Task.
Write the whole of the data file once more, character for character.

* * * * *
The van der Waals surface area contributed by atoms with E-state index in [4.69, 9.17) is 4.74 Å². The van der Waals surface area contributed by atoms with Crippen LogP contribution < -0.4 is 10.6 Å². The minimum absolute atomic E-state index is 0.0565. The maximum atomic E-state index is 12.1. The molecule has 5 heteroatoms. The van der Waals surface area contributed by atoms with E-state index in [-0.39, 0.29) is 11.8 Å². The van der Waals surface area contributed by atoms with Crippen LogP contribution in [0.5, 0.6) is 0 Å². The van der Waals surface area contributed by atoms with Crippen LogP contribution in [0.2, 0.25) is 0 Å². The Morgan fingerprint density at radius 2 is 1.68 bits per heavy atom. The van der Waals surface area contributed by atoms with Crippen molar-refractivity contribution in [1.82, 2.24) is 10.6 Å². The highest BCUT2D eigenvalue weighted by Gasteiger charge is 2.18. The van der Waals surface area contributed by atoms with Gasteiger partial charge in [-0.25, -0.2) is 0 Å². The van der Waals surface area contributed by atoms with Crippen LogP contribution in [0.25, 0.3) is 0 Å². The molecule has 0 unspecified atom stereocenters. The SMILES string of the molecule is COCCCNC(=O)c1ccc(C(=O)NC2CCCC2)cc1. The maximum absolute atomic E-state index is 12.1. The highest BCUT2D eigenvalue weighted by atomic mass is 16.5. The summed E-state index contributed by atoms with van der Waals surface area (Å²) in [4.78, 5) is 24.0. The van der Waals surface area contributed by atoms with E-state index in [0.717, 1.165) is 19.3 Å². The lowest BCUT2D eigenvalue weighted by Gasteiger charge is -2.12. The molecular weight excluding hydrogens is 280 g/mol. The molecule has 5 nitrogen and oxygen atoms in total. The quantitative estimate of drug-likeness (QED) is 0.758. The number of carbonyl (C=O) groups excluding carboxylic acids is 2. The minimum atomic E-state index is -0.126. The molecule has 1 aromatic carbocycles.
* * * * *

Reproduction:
The van der Waals surface area contributed by atoms with E-state index in [4.69, 9.17) is 4.74 Å². The van der Waals surface area contributed by atoms with Crippen LogP contribution < -0.4 is 10.6 Å². The minimum absolute atomic E-state index is 0.0565. The maximum atomic E-state index is 12.1. The molecule has 5 heteroatoms. The van der Waals surface area contributed by atoms with E-state index in [-0.39, 0.29) is 11.8 Å². The van der Waals surface area contributed by atoms with Crippen LogP contribution in [0.5, 0.6) is 0 Å². The van der Waals surface area contributed by atoms with Crippen LogP contribution in [0.2, 0.25) is 0 Å². The Morgan fingerprint density at radius 2 is 1.68 bits per heavy atom. The van der Waals surface area contributed by atoms with Crippen molar-refractivity contribution in [1.82, 2.24) is 10.6 Å². The highest BCUT2D eigenvalue weighted by Gasteiger charge is 2.18. The van der Waals surface area contributed by atoms with Gasteiger partial charge in [-0.25, -0.2) is 0 Å². The van der Waals surface area contributed by atoms with Crippen LogP contribution in [0.25, 0.3) is 0 Å². The molecule has 0 unspecified atom stereocenters. The SMILES string of the molecule is COCCCNC(=O)c1ccc(C(=O)NC2CCCC2)cc1. The maximum absolute atomic E-state index is 12.1. The highest BCUT2D eigenvalue weighted by atomic mass is 16.5. The summed E-state index contributed by atoms with van der Waals surface area (Å²) in [4.78, 5) is 24.0. The van der Waals surface area contributed by atoms with E-state index in [0.717, 1.165) is 19.3 Å². The lowest BCUT2D eigenvalue weighted by Gasteiger charge is -2.12. The molecular weight excluding hydrogens is 280 g/mol. The molecule has 5 nitrogen and oxygen atoms in total. The quantitative estimate of drug-likeness (QED) is 0.758. The number of carbonyl (C=O) groups excluding carboxylic acids is 2. The minimum atomic E-state index is -0.126. The molecule has 1 aromatic carbocycles.